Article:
3rd Quarter 2016 Summary

Technology update

If you recall, in early Q1 of this year, we announced some of the advancements in technology we were implementing to better serve and communicate with you—our clients. The most interactive piece of technology we have adopted is the Black Diamond portfolio reporting software. This product allows you to access your portfolio on your desktop or mobile device 24 hours a day / 7 days a week. Upon signing in, you are able to see and review your portfolio allocation, your performance both year to date and since inception, your annual projected income, and your account activity summary. This tool also allows us to electronically share with you your quarterly reports, manager commentary and communication specific to your investment accounts, and other important documents. This system also keeps an electronic “library” of these documents for you to reference down the road. For those clients who are not using this tool, we would encourage you to contact a member of our team to request assistance in getting your account set up so that you can begin taking advantage of this valuable service to view transparent, straight forward information about your portfolio—and to be able to view it at your convenience.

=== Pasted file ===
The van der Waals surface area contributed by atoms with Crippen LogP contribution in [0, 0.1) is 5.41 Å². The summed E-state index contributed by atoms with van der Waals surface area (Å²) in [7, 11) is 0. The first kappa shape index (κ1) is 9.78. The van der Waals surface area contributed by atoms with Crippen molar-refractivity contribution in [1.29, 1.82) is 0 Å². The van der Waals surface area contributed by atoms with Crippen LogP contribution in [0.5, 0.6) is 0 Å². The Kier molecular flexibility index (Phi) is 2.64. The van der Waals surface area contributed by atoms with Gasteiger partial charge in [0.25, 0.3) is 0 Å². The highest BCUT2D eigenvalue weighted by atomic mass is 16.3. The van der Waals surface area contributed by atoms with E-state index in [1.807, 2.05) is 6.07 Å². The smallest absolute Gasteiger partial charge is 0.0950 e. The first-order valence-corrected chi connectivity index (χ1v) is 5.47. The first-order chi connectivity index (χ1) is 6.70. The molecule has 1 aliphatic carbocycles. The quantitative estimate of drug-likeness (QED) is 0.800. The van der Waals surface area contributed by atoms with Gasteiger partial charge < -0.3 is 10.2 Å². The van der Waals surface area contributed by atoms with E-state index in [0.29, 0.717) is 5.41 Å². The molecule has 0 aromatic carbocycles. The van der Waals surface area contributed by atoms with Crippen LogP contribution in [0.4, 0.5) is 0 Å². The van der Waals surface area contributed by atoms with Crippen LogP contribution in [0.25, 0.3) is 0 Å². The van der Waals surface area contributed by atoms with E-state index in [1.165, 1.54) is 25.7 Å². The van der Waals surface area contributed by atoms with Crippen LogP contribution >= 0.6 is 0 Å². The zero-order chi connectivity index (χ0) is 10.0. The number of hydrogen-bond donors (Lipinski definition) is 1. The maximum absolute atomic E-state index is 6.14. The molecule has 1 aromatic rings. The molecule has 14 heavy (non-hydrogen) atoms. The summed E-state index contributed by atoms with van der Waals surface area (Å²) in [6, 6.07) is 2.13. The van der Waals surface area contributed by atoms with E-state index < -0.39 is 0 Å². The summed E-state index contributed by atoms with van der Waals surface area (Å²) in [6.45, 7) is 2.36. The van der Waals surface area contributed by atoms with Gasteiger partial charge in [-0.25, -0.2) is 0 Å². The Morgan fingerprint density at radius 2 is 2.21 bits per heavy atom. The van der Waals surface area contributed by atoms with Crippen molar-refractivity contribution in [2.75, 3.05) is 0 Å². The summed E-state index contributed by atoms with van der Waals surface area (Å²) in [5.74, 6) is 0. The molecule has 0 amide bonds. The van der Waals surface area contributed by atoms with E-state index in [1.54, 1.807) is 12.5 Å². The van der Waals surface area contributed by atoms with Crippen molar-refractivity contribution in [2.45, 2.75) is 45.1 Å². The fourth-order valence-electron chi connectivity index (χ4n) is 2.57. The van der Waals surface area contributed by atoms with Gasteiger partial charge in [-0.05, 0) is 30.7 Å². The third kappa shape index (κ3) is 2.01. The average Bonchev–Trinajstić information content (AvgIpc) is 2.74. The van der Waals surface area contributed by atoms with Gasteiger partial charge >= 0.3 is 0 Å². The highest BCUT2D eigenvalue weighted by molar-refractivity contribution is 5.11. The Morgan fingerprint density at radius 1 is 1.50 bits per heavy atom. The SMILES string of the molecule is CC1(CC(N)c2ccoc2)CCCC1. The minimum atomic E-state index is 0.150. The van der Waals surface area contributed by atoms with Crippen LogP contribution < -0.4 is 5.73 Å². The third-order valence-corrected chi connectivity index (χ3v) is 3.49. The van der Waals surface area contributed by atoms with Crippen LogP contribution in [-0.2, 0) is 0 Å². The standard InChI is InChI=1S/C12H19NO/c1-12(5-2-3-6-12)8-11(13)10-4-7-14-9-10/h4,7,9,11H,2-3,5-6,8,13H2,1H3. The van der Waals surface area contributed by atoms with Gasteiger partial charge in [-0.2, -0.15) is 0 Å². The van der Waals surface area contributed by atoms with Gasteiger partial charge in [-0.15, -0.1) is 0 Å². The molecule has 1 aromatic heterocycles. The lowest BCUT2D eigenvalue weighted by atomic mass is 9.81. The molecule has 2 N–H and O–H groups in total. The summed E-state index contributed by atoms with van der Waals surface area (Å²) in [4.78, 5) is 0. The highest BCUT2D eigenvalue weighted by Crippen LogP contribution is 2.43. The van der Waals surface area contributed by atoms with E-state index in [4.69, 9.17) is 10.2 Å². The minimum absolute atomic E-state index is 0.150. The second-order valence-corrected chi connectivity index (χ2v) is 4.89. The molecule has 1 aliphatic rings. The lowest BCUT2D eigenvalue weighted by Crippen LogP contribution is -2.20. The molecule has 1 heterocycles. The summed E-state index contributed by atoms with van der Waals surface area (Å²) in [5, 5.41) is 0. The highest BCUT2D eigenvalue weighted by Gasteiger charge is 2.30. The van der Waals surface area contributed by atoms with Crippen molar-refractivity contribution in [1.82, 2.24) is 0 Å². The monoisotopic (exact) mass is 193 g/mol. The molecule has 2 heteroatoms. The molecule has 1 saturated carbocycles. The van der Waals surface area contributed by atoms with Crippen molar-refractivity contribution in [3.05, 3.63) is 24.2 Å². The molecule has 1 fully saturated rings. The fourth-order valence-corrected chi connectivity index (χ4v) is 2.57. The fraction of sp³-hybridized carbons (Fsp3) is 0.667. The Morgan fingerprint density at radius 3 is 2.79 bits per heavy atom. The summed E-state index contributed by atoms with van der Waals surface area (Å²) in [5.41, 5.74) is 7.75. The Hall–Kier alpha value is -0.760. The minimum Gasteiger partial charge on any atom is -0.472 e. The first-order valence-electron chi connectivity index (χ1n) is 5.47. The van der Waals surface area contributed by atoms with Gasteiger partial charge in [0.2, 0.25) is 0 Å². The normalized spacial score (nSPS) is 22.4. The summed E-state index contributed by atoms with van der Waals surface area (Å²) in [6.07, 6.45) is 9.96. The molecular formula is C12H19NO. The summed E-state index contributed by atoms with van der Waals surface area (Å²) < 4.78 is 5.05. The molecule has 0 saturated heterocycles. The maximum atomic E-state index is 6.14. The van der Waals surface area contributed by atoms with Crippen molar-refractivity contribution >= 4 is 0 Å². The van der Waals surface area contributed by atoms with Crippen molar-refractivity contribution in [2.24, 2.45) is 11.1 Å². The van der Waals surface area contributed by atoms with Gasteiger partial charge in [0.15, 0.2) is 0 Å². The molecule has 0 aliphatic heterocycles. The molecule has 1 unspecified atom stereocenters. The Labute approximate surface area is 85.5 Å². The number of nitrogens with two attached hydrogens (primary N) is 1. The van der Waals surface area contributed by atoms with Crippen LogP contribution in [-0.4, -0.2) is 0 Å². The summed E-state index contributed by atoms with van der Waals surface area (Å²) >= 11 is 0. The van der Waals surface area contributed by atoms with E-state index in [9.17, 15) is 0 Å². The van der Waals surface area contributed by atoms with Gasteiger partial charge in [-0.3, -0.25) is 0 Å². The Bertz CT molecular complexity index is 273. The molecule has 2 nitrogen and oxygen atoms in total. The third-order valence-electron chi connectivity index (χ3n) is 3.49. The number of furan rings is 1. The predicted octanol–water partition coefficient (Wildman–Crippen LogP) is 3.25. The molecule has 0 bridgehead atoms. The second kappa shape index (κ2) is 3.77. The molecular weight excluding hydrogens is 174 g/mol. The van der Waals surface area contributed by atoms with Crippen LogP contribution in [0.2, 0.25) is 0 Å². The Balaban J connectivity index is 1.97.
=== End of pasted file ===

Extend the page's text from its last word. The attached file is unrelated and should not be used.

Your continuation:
Gearing up for the fourth quarter

Sports fans know that the fourth quarter is often when much of the game-deciding action occurs, and that may be the case for the stock market this year. The Federal Reserve has pushed the possibility of a rate hike this year into the final quarter; the long-awaited return to positive earnings growth may or may not be in store this quarter; economic data needs to show signs of bouncing back; and then of course there’s the U.S. election. Any or all of these could have a substantial impact on stocks. Add in a historical tendency for some pretty nasty October surprises, and the potential for an increase in volatility persists.